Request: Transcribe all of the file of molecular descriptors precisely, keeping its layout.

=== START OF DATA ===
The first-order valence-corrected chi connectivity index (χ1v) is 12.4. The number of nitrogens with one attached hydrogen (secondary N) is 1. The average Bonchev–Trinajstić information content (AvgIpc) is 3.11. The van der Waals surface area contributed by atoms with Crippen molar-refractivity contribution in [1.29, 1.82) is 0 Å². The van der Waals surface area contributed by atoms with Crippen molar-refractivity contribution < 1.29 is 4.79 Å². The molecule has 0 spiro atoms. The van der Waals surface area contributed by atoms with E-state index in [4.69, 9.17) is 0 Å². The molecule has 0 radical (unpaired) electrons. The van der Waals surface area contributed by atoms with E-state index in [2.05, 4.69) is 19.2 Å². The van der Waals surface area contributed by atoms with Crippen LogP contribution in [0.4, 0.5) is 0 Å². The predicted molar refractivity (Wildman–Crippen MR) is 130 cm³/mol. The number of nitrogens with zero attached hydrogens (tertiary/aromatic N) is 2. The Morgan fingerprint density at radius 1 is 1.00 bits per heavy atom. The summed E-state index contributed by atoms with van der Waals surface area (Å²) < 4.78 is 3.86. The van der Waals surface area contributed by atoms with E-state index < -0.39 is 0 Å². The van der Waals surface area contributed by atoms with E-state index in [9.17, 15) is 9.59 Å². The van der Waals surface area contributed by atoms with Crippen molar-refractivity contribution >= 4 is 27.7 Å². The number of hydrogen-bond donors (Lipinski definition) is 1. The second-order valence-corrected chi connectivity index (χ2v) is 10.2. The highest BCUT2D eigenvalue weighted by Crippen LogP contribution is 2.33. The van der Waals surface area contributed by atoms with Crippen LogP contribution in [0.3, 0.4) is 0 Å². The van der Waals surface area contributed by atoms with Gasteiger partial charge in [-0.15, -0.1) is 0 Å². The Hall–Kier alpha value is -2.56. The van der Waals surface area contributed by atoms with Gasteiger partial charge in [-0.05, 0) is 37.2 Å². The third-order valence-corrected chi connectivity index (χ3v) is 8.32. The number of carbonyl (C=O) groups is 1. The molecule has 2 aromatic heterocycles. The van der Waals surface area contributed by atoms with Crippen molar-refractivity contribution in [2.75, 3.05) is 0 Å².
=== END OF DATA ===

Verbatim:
The first-order valence-corrected chi connectivity index (χ1v) is 12.4. The number of nitrogens with one attached hydrogen (secondary N) is 1. The average Bonchev–Trinajstić information content (AvgIpc) is 3.11. The van der Waals surface area contributed by atoms with Crippen molar-refractivity contribution in [1.29, 1.82) is 0 Å². The van der Waals surface area contributed by atoms with Crippen molar-refractivity contribution < 1.29 is 4.79 Å². The molecule has 0 spiro atoms. The van der Waals surface area contributed by atoms with E-state index in [4.69, 9.17) is 0 Å². The molecule has 0 radical (unpaired) electrons. The van der Waals surface area contributed by atoms with E-state index in [2.05, 4.69) is 19.2 Å². The van der Waals surface area contributed by atoms with Crippen LogP contribution in [0.4, 0.5) is 0 Å². The predicted molar refractivity (Wildman–Crippen MR) is 130 cm³/mol. The number of nitrogens with zero attached hydrogens (tertiary/aromatic N) is 2. The Morgan fingerprint density at radius 1 is 1.00 bits per heavy atom. The summed E-state index contributed by atoms with van der Waals surface area (Å²) < 4.78 is 3.86. The van der Waals surface area contributed by atoms with E-state index < -0.39 is 0 Å². The van der Waals surface area contributed by atoms with E-state index in [9.17, 15) is 9.59 Å². The van der Waals surface area contributed by atoms with Crippen molar-refractivity contribution >= 4 is 27.7 Å². The number of hydrogen-bond donors (Lipinski definition) is 1. The second-order valence-corrected chi connectivity index (χ2v) is 10.2. The highest BCUT2D eigenvalue weighted by Crippen LogP contribution is 2.33. The van der Waals surface area contributed by atoms with Crippen LogP contribution in [0.3, 0.4) is 0 Å². The van der Waals surface area contributed by atoms with Gasteiger partial charge in [-0.15, -0.1) is 0 Å². The Hall–Kier alpha value is -2.56. The van der Waals surface area contributed by atoms with Gasteiger partial charge in [-0.05, 0) is 37.2 Å². The third-order valence-corrected chi connectivity index (χ3v) is 8.32. The number of carbonyl (C=O) groups is 1. The molecule has 2 aromatic heterocycles. The van der Waals surface area contributed by atoms with Crippen molar-refractivity contribution in [2.75, 3.05) is 0 Å².